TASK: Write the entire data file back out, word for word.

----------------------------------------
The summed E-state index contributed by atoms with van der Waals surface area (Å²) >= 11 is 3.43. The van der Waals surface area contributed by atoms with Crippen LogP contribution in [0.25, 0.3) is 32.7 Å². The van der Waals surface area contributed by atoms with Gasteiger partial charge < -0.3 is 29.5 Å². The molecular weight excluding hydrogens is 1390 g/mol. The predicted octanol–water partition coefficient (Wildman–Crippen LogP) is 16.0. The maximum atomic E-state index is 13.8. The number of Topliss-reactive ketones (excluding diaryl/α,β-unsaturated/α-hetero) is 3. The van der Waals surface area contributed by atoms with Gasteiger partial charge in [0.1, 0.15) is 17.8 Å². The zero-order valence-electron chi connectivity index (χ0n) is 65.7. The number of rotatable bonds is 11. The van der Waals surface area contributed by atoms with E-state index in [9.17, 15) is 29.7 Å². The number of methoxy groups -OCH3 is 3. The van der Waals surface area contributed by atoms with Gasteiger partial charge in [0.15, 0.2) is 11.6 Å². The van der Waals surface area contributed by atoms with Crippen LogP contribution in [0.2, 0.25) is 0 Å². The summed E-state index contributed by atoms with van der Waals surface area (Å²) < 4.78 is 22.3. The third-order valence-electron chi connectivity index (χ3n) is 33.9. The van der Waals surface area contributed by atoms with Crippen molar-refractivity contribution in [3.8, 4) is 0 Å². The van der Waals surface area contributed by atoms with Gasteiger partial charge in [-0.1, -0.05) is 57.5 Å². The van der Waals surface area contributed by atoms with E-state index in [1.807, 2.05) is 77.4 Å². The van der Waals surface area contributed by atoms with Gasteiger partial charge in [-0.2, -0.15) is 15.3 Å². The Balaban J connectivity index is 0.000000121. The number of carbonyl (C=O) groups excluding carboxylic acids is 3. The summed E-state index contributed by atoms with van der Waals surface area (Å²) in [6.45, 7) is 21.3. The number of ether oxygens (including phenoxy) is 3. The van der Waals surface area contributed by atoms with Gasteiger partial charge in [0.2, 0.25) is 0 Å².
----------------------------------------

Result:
The summed E-state index contributed by atoms with van der Waals surface area (Å²) >= 11 is 3.43. The van der Waals surface area contributed by atoms with Crippen LogP contribution in [0.25, 0.3) is 32.7 Å². The van der Waals surface area contributed by atoms with Gasteiger partial charge < -0.3 is 29.5 Å². The molecular weight excluding hydrogens is 1390 g/mol. The predicted octanol–water partition coefficient (Wildman–Crippen LogP) is 16.0. The maximum atomic E-state index is 13.8. The number of Topliss-reactive ketones (excluding diaryl/α,β-unsaturated/α-hetero) is 3. The van der Waals surface area contributed by atoms with Gasteiger partial charge in [0.1, 0.15) is 17.8 Å². The zero-order valence-electron chi connectivity index (χ0n) is 65.7. The number of rotatable bonds is 11. The van der Waals surface area contributed by atoms with E-state index in [9.17, 15) is 29.7 Å². The number of methoxy groups -OCH3 is 3. The van der Waals surface area contributed by atoms with Gasteiger partial charge in [0.15, 0.2) is 11.6 Å². The van der Waals surface area contributed by atoms with Crippen LogP contribution in [0.2, 0.25) is 0 Å². The summed E-state index contributed by atoms with van der Waals surface area (Å²) < 4.78 is 22.3. The third-order valence-electron chi connectivity index (χ3n) is 33.9. The van der Waals surface area contributed by atoms with Crippen molar-refractivity contribution in [3.8, 4) is 0 Å². The van der Waals surface area contributed by atoms with Gasteiger partial charge in [-0.1, -0.05) is 57.5 Å². The van der Waals surface area contributed by atoms with E-state index in [1.807, 2.05) is 77.4 Å². The van der Waals surface area contributed by atoms with Gasteiger partial charge in [-0.2, -0.15) is 15.3 Å². The Balaban J connectivity index is 0.000000121. The number of carbonyl (C=O) groups excluding carboxylic acids is 3. The summed E-state index contributed by atoms with van der Waals surface area (Å²) in [6.45, 7) is 21.3. The number of ether oxygens (including phenoxy) is 3. The van der Waals surface area contributed by atoms with Gasteiger partial charge in [0.2, 0.25) is 0 Å².